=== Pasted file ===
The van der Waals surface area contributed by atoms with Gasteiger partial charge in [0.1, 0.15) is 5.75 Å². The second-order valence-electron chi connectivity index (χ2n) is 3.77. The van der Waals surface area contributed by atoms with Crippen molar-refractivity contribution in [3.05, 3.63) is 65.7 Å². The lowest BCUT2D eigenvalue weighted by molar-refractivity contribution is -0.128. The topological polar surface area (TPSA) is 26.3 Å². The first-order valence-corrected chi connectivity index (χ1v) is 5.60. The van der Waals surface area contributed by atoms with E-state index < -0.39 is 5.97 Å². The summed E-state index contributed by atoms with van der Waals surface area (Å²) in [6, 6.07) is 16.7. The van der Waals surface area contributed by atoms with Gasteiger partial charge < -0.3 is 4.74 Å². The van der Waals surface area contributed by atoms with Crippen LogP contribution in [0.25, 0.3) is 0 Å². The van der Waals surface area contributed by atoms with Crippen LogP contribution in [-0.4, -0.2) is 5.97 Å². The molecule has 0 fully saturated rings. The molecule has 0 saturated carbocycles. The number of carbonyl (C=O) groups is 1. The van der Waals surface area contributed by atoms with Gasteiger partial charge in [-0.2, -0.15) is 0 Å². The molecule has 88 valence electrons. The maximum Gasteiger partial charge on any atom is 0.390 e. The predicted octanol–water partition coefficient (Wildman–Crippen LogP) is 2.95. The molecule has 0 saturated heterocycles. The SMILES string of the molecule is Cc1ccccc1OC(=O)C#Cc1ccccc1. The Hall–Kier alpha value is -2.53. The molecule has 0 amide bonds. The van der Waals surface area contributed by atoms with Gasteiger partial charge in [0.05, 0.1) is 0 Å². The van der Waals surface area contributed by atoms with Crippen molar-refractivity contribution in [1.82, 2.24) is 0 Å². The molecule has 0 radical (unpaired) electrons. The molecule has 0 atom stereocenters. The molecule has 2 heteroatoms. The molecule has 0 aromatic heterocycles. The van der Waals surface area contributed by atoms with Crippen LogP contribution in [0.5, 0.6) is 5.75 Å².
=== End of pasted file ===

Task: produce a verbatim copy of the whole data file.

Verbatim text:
The van der Waals surface area contributed by atoms with Gasteiger partial charge in [0.1, 0.15) is 5.75 Å². The second-order valence-electron chi connectivity index (χ2n) is 3.77. The van der Waals surface area contributed by atoms with Crippen molar-refractivity contribution in [3.05, 3.63) is 65.7 Å². The lowest BCUT2D eigenvalue weighted by molar-refractivity contribution is -0.128. The topological polar surface area (TPSA) is 26.3 Å². The first-order valence-corrected chi connectivity index (χ1v) is 5.60. The van der Waals surface area contributed by atoms with E-state index < -0.39 is 5.97 Å². The summed E-state index contributed by atoms with van der Waals surface area (Å²) in [6, 6.07) is 16.7. The van der Waals surface area contributed by atoms with Gasteiger partial charge < -0.3 is 4.74 Å². The van der Waals surface area contributed by atoms with Crippen LogP contribution in [0.25, 0.3) is 0 Å². The van der Waals surface area contributed by atoms with Crippen LogP contribution in [-0.4, -0.2) is 5.97 Å². The molecule has 0 fully saturated rings. The molecule has 0 saturated carbocycles. The number of carbonyl (C=O) groups is 1. The van der Waals surface area contributed by atoms with Gasteiger partial charge in [-0.2, -0.15) is 0 Å². The molecule has 88 valence electrons. The maximum Gasteiger partial charge on any atom is 0.390 e. The predicted octanol–water partition coefficient (Wildman–Crippen LogP) is 2.95. The molecule has 0 saturated heterocycles. The SMILES string of the molecule is Cc1ccccc1OC(=O)C#Cc1ccccc1. The Hall–Kier alpha value is -2.53. The molecule has 0 amide bonds. The van der Waals surface area contributed by atoms with Gasteiger partial charge in [0.05, 0.1) is 0 Å². The van der Waals surface area contributed by atoms with Crippen molar-refractivity contribution in [1.82, 2.24) is 0 Å². The molecule has 0 radical (unpaired) electrons. The molecule has 0 atom stereocenters. The molecule has 2 heteroatoms. The molecule has 0 aromatic heterocycles. The van der Waals surface area contributed by atoms with Crippen LogP contribution in [0.5, 0.6) is 5.75 Å².